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C.D. Warner, et al., comp.  The Library of the World’s Best Literature.
An Anthology in Thirty Volumes.  1917.
H. R. Keller.  The Reader’s Digest of Books.
 
The Earthly Paradise
William Morris (1834–1896)
 
Earthly Paradise, The (1868–79), a poem by William Morris. One of the most beautiful of nineteenth-century romances, it was written, as the author says, to furnish a doorway into the world of enchantment, that land beyond the “utmost purple rim” of earth, for which many are homesick. Yet ‘The Earthly Paradise’ has about it the melancholy which pervades the pre-Raphaelite literature, and seems the fruit of unfulfilled desire,—of the state of those who must create their romance, in an age unproductive of such food of the soul. The poem is a collection of the tales of Golden Greece, and of the dim, rich, mediæval time. Certain gentlemen and mariners of Norway having considered all that they had heard of the Earthly Paradise, set sail to find it. They come at last, world-weary old men, to a strange Western land, and to a “strange people,” descendants of the Greeks, the elders among whom receive them graciously. They agree to feast together twice a month, and to exchange stories: the Norwegians telling tales of “the altered world” of the Middle Ages; the Greeks, of their own bright time when men were young in heart. For a year they tell their tales: in March, Atalanta’s Race, and The Man born to be King; in April, The Doom of King Acrisius, and The Proud King; in May, The Story of Cupid and Psyche, and The Writing on the Image; in June, The Love of Alcestis, and The Lady of the Land; in July, The Son of Crœsus, and The Watching of the Falcon; in August, Pygmalion and the Image, and Ogier the Dane; in September, The Death of Paris, and The Land East of the Sun and West of the Moon; in October, The Story of Accontius and Cydippe, and The Man who Never Laughed Again; in November, The Story of Rhodope, and The Lovers of Gudrun; in December, The Golden Apples, and The Fostering of Aslaug; in January, Bellerophon at Argos, and The Ring Given to Venus; in February, Bellerophon in Lycia, and The Hill of Venus.  1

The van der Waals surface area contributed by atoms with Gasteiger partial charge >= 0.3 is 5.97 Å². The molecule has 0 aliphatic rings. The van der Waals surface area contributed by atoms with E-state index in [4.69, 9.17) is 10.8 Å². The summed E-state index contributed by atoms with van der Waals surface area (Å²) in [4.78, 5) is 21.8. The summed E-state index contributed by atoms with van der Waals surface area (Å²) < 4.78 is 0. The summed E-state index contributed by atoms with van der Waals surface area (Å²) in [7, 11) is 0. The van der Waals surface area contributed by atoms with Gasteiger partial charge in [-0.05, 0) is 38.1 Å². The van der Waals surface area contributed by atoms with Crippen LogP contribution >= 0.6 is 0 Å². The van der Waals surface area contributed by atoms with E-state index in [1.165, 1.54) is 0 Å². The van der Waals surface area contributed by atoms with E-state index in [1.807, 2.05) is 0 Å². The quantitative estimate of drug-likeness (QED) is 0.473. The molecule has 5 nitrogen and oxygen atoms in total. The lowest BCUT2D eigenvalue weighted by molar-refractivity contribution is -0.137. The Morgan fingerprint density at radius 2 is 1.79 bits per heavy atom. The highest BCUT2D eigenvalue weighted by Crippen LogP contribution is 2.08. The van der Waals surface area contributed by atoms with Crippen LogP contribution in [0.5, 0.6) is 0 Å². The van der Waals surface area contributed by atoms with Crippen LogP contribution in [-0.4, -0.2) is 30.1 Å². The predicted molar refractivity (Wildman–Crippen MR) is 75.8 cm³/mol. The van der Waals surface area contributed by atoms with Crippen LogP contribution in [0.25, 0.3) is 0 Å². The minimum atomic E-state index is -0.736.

In these tales the author draws upon Greek mythology, upon the ‘Gesta Romanorum,’ the Nibelungenlied, the Eddas; indeed, upon the greatest story-books of the world. He has woven them all together in one beautiful Gothic tapestry of verse, in which the colors are dimmed a little. From “his master,” Geoffrey Chaucer, the poet has borrowed the three styles of his metre, the heroic, sestina, and octosyllabic. The music of the verse is low and sweet, well adapted to tales of “old, unhappy, far-off things, and battles long ago.” His Prologue and Epilogue are especially beautiful.  2
 
 
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